Development of appropriateness explicit criteria for cataract extraction by phacoemulsification
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BMC Health Services Research 6 : (2006) // Article n.23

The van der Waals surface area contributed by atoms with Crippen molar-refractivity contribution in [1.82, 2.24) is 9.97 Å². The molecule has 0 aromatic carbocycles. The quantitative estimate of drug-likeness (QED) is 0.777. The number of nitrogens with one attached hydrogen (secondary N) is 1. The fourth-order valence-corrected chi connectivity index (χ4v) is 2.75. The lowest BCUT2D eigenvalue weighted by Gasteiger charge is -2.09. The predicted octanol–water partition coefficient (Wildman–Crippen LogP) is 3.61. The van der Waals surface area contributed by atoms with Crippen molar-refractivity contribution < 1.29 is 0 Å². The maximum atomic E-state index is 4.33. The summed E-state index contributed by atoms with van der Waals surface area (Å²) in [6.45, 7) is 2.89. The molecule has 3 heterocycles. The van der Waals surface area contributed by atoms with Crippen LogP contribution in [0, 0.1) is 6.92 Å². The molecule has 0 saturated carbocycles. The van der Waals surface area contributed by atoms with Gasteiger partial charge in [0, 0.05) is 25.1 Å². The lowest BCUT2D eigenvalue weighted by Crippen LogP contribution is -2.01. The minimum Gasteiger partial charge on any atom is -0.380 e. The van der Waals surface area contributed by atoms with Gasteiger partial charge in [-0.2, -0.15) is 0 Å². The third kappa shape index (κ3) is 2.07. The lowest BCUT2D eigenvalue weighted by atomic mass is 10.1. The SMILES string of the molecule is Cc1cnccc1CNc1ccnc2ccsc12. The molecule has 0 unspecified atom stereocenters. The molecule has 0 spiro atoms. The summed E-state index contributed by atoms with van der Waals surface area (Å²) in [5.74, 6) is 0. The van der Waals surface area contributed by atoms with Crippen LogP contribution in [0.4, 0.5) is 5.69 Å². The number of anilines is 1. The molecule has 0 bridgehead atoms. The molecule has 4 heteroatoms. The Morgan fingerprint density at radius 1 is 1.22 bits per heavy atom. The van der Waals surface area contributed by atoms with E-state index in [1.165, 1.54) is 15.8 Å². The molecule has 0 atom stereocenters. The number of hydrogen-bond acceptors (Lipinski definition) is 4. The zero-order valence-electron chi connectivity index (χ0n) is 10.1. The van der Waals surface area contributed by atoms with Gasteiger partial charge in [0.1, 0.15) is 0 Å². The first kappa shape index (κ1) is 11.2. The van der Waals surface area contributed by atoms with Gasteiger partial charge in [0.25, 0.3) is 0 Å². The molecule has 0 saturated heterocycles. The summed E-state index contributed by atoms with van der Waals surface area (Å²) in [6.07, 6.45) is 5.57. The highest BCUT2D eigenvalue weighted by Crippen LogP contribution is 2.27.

Background: Consensus development techniques were used in the late 1980s to create explicit criteria for the appropriateness of cataract extraction. We developed a new appropriateness of indications tool for cataract following the RAND method. We tested the validity of our panel results. Methods: Criteria were developed using a modified Delphi panel judgment process. A panel of 12 ophthalmologists was assembled. Ratings were analyzed regarding the level of agreement among panelists. We studied the influence of all variables on the final panel score using linear and logistic regression models. The explicit criteria developed were summarized by classification and regression tree analysis. Results: Of the 765 indications evaluated by the main panel in the second round, 32.9% were found appropriate, 30.1% uncertain, and 37% inappropriate. Agreement was found in 53% of the indications and disagreement in 0.9%. Seven variables were considered to create the indications and divided into three groups: simple cataract, with diabetic retinopathy, or with other ocular pathologies. The preoperative visual acuity in the cataractous eye and visual function were the variables that best explained the panel scoring. The panel results were synthesized and presented in three decision trees. Misclassification error in the decision trees, as compared with the panel original criteria, was 5.3%. Conclusion: The parameters tested showed acceptable validity for an evaluation tool. These results support the use of this indication algorithm as a screening tool for assessing the appropriateness of cataract extraction in field studies and for the development of practice guidelines.